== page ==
The Glenville shootout was a series of violent events which occurred in the Glenville section of Cleveland, Ohio, United States, beginning on the evening of July 23 and continuing through July 28, 1968. By the end of the conflict, seven people were killed: three policemen, three suspects, and a bystander. Fifteen others were wounded.
The 1968 Democratic National Convention of the U.S. Democratic Party was held at the International Amphitheatre in Chicago, Illinois, from August 26 to August 29, 1968. Because President Lyndon B. Johnson had announced he would not seek reelection, the purpose of the convention was to select a new presidential nominee to run as the Democratic Party's candidate for the office. The keynote speaker was Senator Daniel Inouye (D-Hawaii). Vice President Hubert H. Humphrey and Senator Edmund S. Muskie of Maine, were nominated for President and Vice President, respectively. The convention was held during a year of violence, political turbulence, and civil unrest, particularly riots in more than 100 cities following the assassination of Martin Luther King, Jr. on April 4. The convention also followed the assassination of Democratic presidential hopeful Senator Robert F. Kennedy of New York, on June 5. Both Kennedy and Senator Eugene McCarthy of Minnesota had been running against the eventual Democratic presidential nominee, Vice President Hubert Humphrey.
The Stonewall riots were a series of spontaneous, violent demonstrations by members of the gay community against a police raid that took place in the early morning hours of June 28, 1969, at the Stonewall Inn, located in the Greenwich Village neighborhood of Manhattan, New York City. They are widely considered to constitute the single most important event leading to the gay liberation movement and the modern fight for LGBT rights in the United States. Gay Americans in the 1950s and 1960s faced an anti-homosexual legal system. Early homophile groups in the U.S. sought to prove that gay people could be assimilated into society, and they favored non-confrontational education for homosexuals and heterosexuals alike. The last years of the 1960s, however, were very contentious, as many social movements were active, including the African American Civil Rights Movement, the Counterculture of the 1960s, and antiwar demonstrations. These influences, along with the liberal environment of Greenwich Village, served as catalysts for the Stonewall riots. Very few establishments welcomed openly gay people in the 1950s and 1960s. Those that did were often bars, although bar owners and managers were rarely gay. At the time, the Stonewall Inn was owned by the Mafia. It catered to an assortment of patrons and was known to be popular among the poorest and most marginalized people in the gay community: drag queens, representatives of the transgender community, effeminate young men, male prostitutes, and homeless youth. Police raids on gay bars were routine in the 1960s, but officers quickly lost control of the situation at the Stonewall Inn. They attracted a crowd that was incited to riot. Tensions between New York City police and gay residents of Greenwich Village erupted into more protests the next evening, and again several nights later. Within weeks, Village residents quickly organized into activist groups to concentrate efforts on establishing places for gays and lesbians to be open about their sexual orientation without fear of being arrested. After the Stonewall riots, gays and lesbians in New York City faced gender, race, class, and generational obstacles to becoming a cohesive community. Within six months, two gay activist organizations were formed in New York, concentrating on confrontational tactics, and three newspapers were established to promote rights for gays and lesbians. Within a few years, gay rights organizations were founded across the U.S. and the world. On June 28, 1970, the first Gay Pride marches took place in New York, Los Angeles, San Francisco and Chicago commemorating the anniversary of the riots. Similar marches were organized in other cities. Today, Gay Pride events are held annually throughout the world toward the end of June to mark the Stonewall riots.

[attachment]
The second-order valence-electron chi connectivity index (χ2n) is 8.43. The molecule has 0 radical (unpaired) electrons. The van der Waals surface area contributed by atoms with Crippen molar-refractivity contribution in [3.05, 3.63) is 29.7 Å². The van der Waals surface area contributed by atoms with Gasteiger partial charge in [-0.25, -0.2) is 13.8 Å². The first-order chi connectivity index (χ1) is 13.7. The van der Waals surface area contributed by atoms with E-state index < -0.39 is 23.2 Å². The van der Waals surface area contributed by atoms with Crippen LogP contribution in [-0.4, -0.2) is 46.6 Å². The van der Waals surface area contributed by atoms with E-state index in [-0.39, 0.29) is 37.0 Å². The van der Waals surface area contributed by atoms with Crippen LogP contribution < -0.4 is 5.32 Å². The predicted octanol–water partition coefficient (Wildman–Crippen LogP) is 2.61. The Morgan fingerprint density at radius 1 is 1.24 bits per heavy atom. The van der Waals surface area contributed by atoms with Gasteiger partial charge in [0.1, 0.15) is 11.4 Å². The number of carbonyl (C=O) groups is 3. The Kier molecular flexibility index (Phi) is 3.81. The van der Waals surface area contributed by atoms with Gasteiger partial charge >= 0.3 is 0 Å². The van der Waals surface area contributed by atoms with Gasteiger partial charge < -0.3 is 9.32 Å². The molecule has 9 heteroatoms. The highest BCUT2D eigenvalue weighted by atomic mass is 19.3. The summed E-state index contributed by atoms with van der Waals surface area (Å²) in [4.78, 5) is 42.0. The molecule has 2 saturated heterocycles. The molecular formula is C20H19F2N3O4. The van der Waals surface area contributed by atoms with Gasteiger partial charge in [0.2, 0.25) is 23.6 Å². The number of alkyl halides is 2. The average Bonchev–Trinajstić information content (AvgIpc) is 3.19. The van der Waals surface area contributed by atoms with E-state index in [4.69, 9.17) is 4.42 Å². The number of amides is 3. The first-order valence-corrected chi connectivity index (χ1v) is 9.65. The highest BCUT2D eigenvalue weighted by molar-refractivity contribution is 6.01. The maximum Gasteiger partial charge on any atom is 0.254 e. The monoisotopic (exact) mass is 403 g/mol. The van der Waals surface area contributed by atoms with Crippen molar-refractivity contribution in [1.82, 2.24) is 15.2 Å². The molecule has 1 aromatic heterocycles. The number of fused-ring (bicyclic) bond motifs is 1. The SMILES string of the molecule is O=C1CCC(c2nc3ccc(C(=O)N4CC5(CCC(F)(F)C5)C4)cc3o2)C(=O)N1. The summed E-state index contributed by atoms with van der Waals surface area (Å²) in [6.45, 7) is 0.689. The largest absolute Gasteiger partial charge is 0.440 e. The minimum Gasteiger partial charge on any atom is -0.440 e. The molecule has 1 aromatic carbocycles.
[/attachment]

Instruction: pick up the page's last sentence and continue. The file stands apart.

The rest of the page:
The Days of Rage demonstrations were a series of direct actions taken over a course of three days in October 1969 in Chicago, and organized by the Weatherman faction of the counterculture-era group Students for a Democratic Society. The group planned the October 8–11 event as a "National Action" built around John Jacobs' slogan, "bring the war home". The National Action grew out of a resolution drafted by Jacobs and introduced at the October 1968 SDS National Council meeting in Boulder, Colorado. The resolution, which read "The Elections Don't Mean Shit—Vote Where the Power Is—Our Power Is In The Street", was adopted by the council; it had been prompted by the success of the Democratic National Convention protests in August 1968 and reflected Jacobs' strong advocacy of direct action as political strategy. Such direct actions included vandalizing homes, businesses, and automobiles as well as assaulting police officers. Dozens were injured, and more than 280 members of the Weather Underground were arrested.
The Berkeley riots were a series of protests at the University of California, Berkeley, and Berkeley, California, in the 1960s. Many of these protests were a small part of the larger Free Speech Movement, which had national implications and constituted the onset of the counterculture era. These riots were headed under the informal leadership of students Mario Savio, Jack Weinberg, Brian Turner, Bettina Aptheker, Steve Weissman, Art Goldberg, Jackie Goldberg, and others.
|04-28-2015, 04:34 PM||#229 (permalink)|
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Spinal damage was reported after this article.
Freddie Gray's spinal injury suggests 'forceful trauma,' doctors say - Baltimore Sun
|04-28-2015, 04:37 PM||#230 (permalink)|
I'll Allow it
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|04-28-2015, 04:38 PM||#231 (permalink)|